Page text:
*By Kristina Scott, Ed. D.*

We probably know someone who has uttered the phrase, “I hate math.” Math phobia affects many individuals, and we know from the data that there are significant gaps in math performance when we compare students with a disability to their peer group without a disability (NAEP, 2017). Struggles in math can occur when trying to apply procedural knowledge (the formulas and math rules that students learn) into real-world application, or can occur at the executive functioning level where a student needs to use working memory, organizational skills, connect conceptual knowledge to real-world practice, and take risks. When you add in a reading component to this math language (word/story problems), learning disabilities and struggles become even more prominent.

One way to approach teaching students that have math phobia or significant difficulties with math is to have them engage with math in a structured format moving from the concrete to a representation level and then progressing towards the abstract. This means that all new math begins with physical manipulatives. Then it moves from these manipulatives to visual representation (or pictures) of the concept. Students need to meet mastery at each of these stages before seeing the concept or formula in just abstract terms. A simple illustration of this approach, known as graduated instructional sequence, would be as follows:

*In teaching subtraction, students would first work with physical manipulatives for the subtraction problem 7-3. They would be using physical objects to display and solve the problem through kinesthetically moving three objects away from the seven. Once students master being able to execute this concept, we then move to picture drawings (visual representation). Students in this stage would draw seven objects (cubes for example), and then illustrate subtracting three from this seven by crossing out cubes in their drawing. Students again would have to show mastery at this level before moving to just seeing the abstract problem (7-3) with no cueing or visual supports. *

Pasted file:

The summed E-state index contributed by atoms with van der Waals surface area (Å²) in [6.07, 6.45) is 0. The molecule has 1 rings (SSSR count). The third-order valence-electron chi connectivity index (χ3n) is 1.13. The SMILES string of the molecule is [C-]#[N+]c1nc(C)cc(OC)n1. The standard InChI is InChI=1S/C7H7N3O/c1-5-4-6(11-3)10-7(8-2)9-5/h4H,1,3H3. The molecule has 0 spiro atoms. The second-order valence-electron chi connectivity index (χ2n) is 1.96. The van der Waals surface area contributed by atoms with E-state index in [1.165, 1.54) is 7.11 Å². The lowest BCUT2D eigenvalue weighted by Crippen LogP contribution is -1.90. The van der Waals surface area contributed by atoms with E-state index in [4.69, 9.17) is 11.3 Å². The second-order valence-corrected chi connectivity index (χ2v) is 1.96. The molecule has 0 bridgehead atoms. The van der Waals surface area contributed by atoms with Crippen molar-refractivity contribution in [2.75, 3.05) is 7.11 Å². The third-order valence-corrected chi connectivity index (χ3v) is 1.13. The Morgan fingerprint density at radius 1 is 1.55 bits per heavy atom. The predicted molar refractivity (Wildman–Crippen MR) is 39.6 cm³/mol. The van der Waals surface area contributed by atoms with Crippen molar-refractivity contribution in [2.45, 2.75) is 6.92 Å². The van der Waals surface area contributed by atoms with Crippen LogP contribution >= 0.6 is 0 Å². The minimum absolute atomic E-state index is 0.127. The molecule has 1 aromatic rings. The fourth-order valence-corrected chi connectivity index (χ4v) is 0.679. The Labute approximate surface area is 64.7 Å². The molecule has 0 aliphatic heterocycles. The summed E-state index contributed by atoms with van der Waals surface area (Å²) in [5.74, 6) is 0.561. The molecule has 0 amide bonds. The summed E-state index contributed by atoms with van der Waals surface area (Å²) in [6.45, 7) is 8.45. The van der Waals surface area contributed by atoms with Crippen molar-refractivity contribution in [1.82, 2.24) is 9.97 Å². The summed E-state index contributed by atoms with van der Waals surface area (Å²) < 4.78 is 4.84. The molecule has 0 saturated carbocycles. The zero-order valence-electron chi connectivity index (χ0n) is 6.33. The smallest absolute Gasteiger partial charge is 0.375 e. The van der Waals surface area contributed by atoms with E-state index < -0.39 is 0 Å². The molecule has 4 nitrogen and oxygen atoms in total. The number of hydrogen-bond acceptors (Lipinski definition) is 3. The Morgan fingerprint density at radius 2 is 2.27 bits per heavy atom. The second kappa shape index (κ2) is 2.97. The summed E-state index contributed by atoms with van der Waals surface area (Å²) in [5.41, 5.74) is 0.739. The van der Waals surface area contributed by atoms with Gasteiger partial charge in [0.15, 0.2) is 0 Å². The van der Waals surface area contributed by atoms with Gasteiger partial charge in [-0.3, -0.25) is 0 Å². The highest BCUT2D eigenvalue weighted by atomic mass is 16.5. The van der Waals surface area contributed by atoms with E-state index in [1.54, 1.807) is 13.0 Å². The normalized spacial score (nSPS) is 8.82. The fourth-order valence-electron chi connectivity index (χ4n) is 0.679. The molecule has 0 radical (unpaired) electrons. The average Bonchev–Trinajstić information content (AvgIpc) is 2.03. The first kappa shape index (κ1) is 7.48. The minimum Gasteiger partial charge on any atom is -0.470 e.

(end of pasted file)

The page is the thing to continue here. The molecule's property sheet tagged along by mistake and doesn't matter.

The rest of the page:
This same approach, although often associated with early elementary grades, should be used as students advance in grades and are exposed to new concepts. Physical manipulatives should be used in **all **grades when new math concepts are being taught! Let’s look at a more complex algebra example (algebraic expressions) to show how this same concrete-representational-abstract (CRA) instructional sequence should be used:

*For this example we will use the problem 6x-3=, when x=2. Students are first going to use concrete algebra tiles, by using 6 green algebra tiles to represent 6X in this equation, and 3 red tiles to represent -3 in this equation. We then need to replace the green algebra tiles with our x-value (2 blue squares for each tile). Essentially there will be 12 blue squares and 3 red squares in this equation. We would then match each red square with a blue square until we are left with 9 blue squares, which is the answer to this problem. Here is a video that demonstrates the use of algebra tiles to solve algebraic expressions: **https://www.youtube.com/watch?v=f2o8EI0iOYg** This physical conceptual understanding would be practiced until mastery—moving next to picture representation, and finally the abstract problem (6x-3) without visual supports. *

The CRA instructional sequence helps link abstract expressions to concrete concepts, supporting the application of procedures and procedural knowledge to real-world use—an area identified as sticking point for those with math phobia. This approach through the use of manipulatives and gradual scaffolds calls for explicit instruction, modeling and guidance, and supported independent practice which are all research-based approaches in teaching. Using this approaches and moving in a gradual release model ensures mastery of conceptual knowledge to support real-world application.